November 1999

Day 1 - Day 2 - Day 3 - Day 4 - Day 5 - Day 6 - Day 7 - Day 8

The preparations for a trip to Ghana are significant. I had begun preparing for the trip during the summer of 1999, including an application for a visa and and several immunization shots. These shots prevented diseases such as yellow fever, cholera, hepatitis A, hepatitis B, and typhoid. I even filled a prescription for a malarial preventative (mefloquine).

During the fall, I also began collecting the equipment and supplies that we would deliver to Dr. George Atsina for use at the clinic. We purchased a laptop computer, a printer, and a micro centrifuge, a camera and a microscope were kindly donated.

On Tuesday, November 17, 1999, with the excitement of a great adventure, I climbed onto a jet in Indianapolis to begin the journey to Ghana. As with most modern air travel, this trip began in the wrong direction with a short trip to Dallas where I then boarded a Boeing 767 headed for London. After a short layover in London, I arrived in Amsterdam, Netherlands around 11:00 a.m. on Wednesday. I would spend the day here before flying to Ghana on Thursday the 19th.

Thursday, November 18, 1999

On Thursday morning I took a shuttle bus to the airport where I met Tomoko Kobayashi who would also join me for the trip. Tomoko is a Japanese woman who was a student at Indiana State University in Terre Haute. My family served as Tomoko’s host family during her year in the United States. This would be Tomoko’s first trip to Africa.

The flight from Amsterdam to Accra, Ghana included a stop in Kano, Nigeria. Altogether, the flight from Amsterdam to Accra lasts 8 hours and 45 minutes and so at 7:30 p.m. on the evening of November 19th we arrived at Kotoka International Airport in Accra. Immediately upon exiting the airplane the warm and moist evening air made it clear that we were no longer in Europe or North America. Accra is located about 5 degrees north of the equator, on the prime meridian. Tomoko initially found it hard to breathe.

I had no intention to deceive any customs officials with our small amount of equipment and supplies that where to be donated to the clinic; I had visions of corrupt customs officials demanding high "taxes" for our microscope, etc. It turned out, in fact, that I passed directly through customs with no questions, no forms to fill out, and no random inspections.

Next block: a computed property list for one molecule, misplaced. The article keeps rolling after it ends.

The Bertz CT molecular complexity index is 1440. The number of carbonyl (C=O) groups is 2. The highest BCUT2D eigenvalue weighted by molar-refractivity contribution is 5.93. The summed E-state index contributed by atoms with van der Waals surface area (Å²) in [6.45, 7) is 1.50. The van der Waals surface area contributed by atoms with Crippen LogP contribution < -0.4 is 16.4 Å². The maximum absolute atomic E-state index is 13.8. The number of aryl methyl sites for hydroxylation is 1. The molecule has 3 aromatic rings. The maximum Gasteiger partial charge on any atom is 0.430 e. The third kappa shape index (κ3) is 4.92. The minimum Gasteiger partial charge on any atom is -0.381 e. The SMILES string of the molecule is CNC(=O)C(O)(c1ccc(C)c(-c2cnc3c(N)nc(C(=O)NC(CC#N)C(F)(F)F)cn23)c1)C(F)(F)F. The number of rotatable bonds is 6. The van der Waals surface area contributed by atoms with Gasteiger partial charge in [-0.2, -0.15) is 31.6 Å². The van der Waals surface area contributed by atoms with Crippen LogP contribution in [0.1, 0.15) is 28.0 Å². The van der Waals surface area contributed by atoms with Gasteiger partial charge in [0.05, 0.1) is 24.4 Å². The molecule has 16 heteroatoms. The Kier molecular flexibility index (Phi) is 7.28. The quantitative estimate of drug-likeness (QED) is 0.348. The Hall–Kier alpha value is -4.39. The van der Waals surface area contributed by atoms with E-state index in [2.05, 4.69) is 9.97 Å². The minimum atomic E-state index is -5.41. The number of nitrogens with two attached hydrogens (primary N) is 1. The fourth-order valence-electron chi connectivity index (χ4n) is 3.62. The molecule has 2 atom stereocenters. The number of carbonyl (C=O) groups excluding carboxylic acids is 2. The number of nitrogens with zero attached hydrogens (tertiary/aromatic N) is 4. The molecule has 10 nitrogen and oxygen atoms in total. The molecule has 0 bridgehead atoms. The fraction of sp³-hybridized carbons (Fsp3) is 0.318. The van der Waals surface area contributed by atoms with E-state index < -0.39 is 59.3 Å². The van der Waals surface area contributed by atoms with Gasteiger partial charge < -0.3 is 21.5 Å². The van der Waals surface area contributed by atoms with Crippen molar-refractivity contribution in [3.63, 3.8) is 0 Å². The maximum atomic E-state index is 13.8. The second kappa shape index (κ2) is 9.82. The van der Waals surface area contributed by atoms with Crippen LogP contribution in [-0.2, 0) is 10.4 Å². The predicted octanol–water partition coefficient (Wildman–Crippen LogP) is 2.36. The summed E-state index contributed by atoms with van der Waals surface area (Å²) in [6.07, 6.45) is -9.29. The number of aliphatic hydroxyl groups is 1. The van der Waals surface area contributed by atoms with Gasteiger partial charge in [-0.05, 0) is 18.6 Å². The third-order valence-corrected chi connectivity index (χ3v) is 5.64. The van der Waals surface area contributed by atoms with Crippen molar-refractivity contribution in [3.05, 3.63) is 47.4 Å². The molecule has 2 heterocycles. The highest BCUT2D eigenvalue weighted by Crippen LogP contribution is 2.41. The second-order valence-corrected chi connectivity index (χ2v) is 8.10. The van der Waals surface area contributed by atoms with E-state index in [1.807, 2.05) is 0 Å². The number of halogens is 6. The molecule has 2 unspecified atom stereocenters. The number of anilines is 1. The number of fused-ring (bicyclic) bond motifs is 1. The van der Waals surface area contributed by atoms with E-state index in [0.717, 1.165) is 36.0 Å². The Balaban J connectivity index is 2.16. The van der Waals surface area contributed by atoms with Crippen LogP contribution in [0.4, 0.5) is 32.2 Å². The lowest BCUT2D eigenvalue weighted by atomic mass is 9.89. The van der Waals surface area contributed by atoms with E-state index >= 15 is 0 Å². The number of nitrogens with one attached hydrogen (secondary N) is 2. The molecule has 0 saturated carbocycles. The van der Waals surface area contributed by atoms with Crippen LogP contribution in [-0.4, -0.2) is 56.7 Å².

After we exited through customs, there was a huge crowd of people just outside the door of the airport. There were dozens of "extremely helpful" porters all waiting to help carry our baggage.

Just beyond the area with the porters, there were hundreds of people who were all waiting behind barricades for the arriving passengers. There was a lot of shouting and waving and it took us about five minutes to locate George, but eventually we did. It was wonderful to be back in Africa and to meet my former classmate once again.

George rented a car; we put the luggage in the trunk, and climbed in for the ride across Accra to the Atsina Charity Medical Clinic, where George and his family live. Kotoka Airport is on the east side of Accra and the clinic is on the west side, but the distance is only about 9 miles. At one point during the trip, Tomoko asked George if there was some special event, like a festival, happening to account for the large number of people on the street. George laughed and told us that this was the normal number of people on the streets of Accra (see picture below).

About an hour after we left the airport, we arrived at the Atsina Charity Medical Clinic. This property, which we rent for approximately $100 per month, consists of a fenced compound, a main house, an out-building, which used to be the "boys quarters" (servants quarters), a small guesthouse, a small shop, and the clinic building.